This expertise from the Africans contributed greatly to the prosperity of South Carolina. Many slaves had their own gardens that they could tend to when they were not working. On Sundays slave holders usually gave the slaves the day off as the day of the Sabbath. It was on this day most slaves would tend to there garden, hunt, or fish. The slaves who were experienced could often complete their tasks in the early afternoon. When they completed their tasks their masters had really no legitimate claim to their time (Norton 80).
By 1710 the slaves who were born in Africa outnumbered those who were born in the Americas (Norton 79). With the growing rate of slavery, many slaves contemplated the idea of running away to try and gain their freedom. In 1693 Florida, which at that point was still part of Spain, granted the runaways that freedom stating if the runaways would convert to Catholicism they would be granted freedom (Norton 81). Since South Carolina was so close to Florida many slaves ran away and took advantage of this offer.
In 1708 enslaved Indians composed as much as fourteen percent of South Carolina’s population (Norton 80). Why not more? Why did the colonists need to bring Africans over to the Americas when so many Indians already here? Indians posed a difficulty. Indians by and large remained free because they resisted and were difficult to control. Indians who were slaves were able to escape and not be caught, for unlike the Africans and the landowners, Indians could escape into the countryside, which they new intimately (The way we lived 61).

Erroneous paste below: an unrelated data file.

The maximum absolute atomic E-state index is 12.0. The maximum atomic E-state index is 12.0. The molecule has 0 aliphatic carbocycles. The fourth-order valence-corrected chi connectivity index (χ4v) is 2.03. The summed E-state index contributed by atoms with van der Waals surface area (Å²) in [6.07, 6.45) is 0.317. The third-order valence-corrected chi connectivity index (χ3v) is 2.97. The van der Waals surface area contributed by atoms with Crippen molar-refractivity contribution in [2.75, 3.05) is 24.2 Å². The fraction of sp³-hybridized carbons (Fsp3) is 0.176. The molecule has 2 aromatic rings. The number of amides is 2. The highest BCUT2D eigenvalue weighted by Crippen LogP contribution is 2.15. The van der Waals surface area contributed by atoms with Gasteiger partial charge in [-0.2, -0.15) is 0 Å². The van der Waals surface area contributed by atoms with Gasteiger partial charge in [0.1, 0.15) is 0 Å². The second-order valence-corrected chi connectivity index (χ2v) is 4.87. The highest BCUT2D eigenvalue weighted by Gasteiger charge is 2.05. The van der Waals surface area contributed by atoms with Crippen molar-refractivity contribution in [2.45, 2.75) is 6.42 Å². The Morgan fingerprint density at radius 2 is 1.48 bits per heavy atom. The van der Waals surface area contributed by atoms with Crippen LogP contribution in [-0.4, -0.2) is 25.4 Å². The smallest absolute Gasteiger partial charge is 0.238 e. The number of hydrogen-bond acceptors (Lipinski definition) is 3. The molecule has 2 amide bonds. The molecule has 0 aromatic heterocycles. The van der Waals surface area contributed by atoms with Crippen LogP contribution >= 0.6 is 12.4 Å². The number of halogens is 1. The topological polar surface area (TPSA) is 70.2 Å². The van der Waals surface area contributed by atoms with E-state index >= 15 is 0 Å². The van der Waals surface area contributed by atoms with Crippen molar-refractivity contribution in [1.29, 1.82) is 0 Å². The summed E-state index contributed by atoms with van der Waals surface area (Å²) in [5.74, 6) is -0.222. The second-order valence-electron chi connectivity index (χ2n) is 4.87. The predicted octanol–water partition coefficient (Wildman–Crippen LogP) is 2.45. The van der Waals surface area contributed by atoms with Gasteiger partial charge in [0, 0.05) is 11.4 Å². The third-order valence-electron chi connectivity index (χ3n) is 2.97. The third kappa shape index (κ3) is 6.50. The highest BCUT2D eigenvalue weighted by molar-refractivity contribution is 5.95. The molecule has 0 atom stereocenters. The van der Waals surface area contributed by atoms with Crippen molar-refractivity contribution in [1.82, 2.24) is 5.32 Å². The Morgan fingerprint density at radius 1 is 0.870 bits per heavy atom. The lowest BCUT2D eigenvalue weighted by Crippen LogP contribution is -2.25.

Slavery was brutal; whipping occurred frequently and usually occurred in a public setting as an example to others. The work was backbreaking and conditions were not less than ideal. In 1712 the blacks had a rebellion in New York City, which lasted only one evening. But in 1739 in South Carolina the Stono Rebellion lasted several days. In both incidents many blacks lost their lives. The hopes of setting captured blacks free didn’t happen. In 1731 a law was put on the books prohibiting Africans from owning or possessing a gun and also fined owners for letting slaves wander at night alone. Running away, work resistance and revolution became the most common form of African resistance to slavery and helped to build a bond in the community as a whole (The Way We Lived 67).
Slavery in the early colonies turned from Africans being able to earn their freedom to being treated brutally. Without the expertise from the Africans, the early American colonies would not have flourished as they did.